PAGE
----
About six months later, something else came to an end.
Now, that in itself was not so unusual. After all, Gilligan's Island was another 1960s show that got mediocre ratings during its original run, only to go on to great success in 1970s syndication. However, the seven stranded castaways...
...never got their own convention. The first one on record for Star Trek took place in January, 1972 at the Statler Hilton Hotel in New York City. Organizers expected 500 people. 3000 showed up. Soon, there were Trek conventions everywhere.
Though he appeared at many of those conventions, Leonard Nimoy was somewhat ambivalent about the show's new found success, as witnessed by this book he came out with in the mid-'70s.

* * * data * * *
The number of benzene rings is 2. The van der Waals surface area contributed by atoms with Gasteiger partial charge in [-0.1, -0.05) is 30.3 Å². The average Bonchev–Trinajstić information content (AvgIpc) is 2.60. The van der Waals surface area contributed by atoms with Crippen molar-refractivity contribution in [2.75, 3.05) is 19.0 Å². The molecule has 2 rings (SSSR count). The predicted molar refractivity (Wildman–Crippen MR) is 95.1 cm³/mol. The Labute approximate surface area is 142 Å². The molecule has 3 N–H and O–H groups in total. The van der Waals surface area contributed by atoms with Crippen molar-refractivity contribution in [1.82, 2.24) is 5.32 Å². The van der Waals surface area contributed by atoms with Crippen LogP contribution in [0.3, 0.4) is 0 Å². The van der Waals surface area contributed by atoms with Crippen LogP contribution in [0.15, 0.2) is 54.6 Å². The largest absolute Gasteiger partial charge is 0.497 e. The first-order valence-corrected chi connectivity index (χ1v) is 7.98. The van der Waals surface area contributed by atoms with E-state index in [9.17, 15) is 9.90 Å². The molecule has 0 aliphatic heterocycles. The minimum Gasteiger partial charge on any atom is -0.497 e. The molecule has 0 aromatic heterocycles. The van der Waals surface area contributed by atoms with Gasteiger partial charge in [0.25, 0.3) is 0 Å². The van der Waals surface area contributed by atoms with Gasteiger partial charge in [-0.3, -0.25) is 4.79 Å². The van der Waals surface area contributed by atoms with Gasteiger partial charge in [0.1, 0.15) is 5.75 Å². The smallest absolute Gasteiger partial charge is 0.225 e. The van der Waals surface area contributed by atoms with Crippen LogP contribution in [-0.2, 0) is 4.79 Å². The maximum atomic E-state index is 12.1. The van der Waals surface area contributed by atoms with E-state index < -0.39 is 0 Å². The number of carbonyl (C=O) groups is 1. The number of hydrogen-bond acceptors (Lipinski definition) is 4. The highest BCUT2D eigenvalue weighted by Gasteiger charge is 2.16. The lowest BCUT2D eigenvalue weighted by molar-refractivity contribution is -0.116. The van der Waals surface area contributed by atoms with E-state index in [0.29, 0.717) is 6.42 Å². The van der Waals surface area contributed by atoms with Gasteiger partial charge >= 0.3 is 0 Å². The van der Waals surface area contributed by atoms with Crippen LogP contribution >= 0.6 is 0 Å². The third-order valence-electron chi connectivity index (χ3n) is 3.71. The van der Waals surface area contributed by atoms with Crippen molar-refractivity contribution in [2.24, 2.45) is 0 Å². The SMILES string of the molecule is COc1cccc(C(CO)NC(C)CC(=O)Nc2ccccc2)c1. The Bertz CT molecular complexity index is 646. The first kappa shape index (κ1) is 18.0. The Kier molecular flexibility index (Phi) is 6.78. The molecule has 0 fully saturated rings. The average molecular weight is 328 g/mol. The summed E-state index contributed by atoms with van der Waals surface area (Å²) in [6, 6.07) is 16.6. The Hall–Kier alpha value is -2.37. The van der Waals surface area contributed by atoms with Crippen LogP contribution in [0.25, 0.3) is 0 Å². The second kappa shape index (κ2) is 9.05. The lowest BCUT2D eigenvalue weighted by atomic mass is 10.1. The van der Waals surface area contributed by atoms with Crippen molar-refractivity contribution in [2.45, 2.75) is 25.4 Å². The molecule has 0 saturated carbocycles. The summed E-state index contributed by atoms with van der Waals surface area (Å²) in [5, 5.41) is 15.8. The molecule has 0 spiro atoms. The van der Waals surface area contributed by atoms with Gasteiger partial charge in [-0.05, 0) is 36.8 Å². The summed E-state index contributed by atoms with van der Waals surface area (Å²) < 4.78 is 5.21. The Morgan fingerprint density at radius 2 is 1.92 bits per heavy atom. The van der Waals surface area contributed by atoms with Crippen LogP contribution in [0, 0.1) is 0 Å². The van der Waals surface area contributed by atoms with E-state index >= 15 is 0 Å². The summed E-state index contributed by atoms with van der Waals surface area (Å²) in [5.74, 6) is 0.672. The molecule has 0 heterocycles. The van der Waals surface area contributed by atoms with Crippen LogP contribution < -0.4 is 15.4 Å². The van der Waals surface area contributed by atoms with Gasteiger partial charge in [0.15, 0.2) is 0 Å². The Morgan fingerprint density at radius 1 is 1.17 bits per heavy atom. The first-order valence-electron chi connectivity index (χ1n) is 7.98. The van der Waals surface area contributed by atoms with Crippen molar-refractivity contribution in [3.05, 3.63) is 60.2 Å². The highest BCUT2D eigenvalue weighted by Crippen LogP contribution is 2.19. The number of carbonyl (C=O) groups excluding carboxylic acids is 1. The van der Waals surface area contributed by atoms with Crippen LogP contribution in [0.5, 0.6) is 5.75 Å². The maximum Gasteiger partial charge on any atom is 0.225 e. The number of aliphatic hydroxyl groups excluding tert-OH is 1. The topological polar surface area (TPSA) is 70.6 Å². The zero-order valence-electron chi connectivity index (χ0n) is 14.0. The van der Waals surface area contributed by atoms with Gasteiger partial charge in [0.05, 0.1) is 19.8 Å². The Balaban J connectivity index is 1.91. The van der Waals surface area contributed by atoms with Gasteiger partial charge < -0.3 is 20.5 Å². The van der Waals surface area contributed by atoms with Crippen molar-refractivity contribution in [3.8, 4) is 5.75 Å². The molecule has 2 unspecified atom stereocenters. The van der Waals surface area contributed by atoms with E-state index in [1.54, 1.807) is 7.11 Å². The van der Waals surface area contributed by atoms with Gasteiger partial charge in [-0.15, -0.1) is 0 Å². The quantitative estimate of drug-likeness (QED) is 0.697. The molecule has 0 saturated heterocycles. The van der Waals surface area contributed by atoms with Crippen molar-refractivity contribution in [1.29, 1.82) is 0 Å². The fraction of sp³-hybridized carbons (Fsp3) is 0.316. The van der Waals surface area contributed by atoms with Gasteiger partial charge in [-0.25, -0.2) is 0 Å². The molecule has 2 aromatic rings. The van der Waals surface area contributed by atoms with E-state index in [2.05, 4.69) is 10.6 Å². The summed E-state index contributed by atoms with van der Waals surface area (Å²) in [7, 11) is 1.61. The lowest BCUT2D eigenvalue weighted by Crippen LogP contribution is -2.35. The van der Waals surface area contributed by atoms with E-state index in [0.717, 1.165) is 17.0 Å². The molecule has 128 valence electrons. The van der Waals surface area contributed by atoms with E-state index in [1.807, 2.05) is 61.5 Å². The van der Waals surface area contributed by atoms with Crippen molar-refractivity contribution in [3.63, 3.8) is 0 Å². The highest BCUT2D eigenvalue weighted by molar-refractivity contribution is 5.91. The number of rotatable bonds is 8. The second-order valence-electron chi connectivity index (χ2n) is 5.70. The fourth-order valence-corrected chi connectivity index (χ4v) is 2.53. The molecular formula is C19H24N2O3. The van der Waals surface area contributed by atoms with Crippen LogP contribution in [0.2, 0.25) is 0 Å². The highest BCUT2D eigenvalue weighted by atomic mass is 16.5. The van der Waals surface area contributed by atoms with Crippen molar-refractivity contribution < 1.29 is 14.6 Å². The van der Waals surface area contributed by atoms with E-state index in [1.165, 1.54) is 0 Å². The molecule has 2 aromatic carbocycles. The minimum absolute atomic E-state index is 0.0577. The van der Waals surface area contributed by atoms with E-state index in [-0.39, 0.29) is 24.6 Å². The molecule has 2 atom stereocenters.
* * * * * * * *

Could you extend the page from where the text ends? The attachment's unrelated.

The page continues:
Nevertheless, Nimoy lent his voice to the Saturday morning cartoon version, as did all of the original cast members except Grace Lee Whitney (Yeoman Rand, who didn't even survive the original live-action series first season) and Walter Koenig (Chekov, cut for budgetary reasons.) This new version was produced by Gene Roddenberry and D.C. Fontana (via the Filmations animation studio) and original series writers such as David Gerrold contributed scripts. Thus, story-wise, the show was highly sophisticated for a Saturday morning cartoon (and for a few prime-time live-action series as well), which won it a Daytime Emmy but perhaps went over the heads of kids used to Scoopy Do, Where Are You? It lasted just two seasons, but--wouldn't you know?--now has a cult following all its own.
Then 20th Century Fox came along and proved, much to everyone's surprise at the time (including the studio itself) that there were an awful lot of moviegoers out there who would plunk down money for a big screen science fiction space adventure. And so rival Paramount asked itself: why limit our own science fiction space property, er, adventure, to the small screen?
Next: Lights! Camera! Existentialism!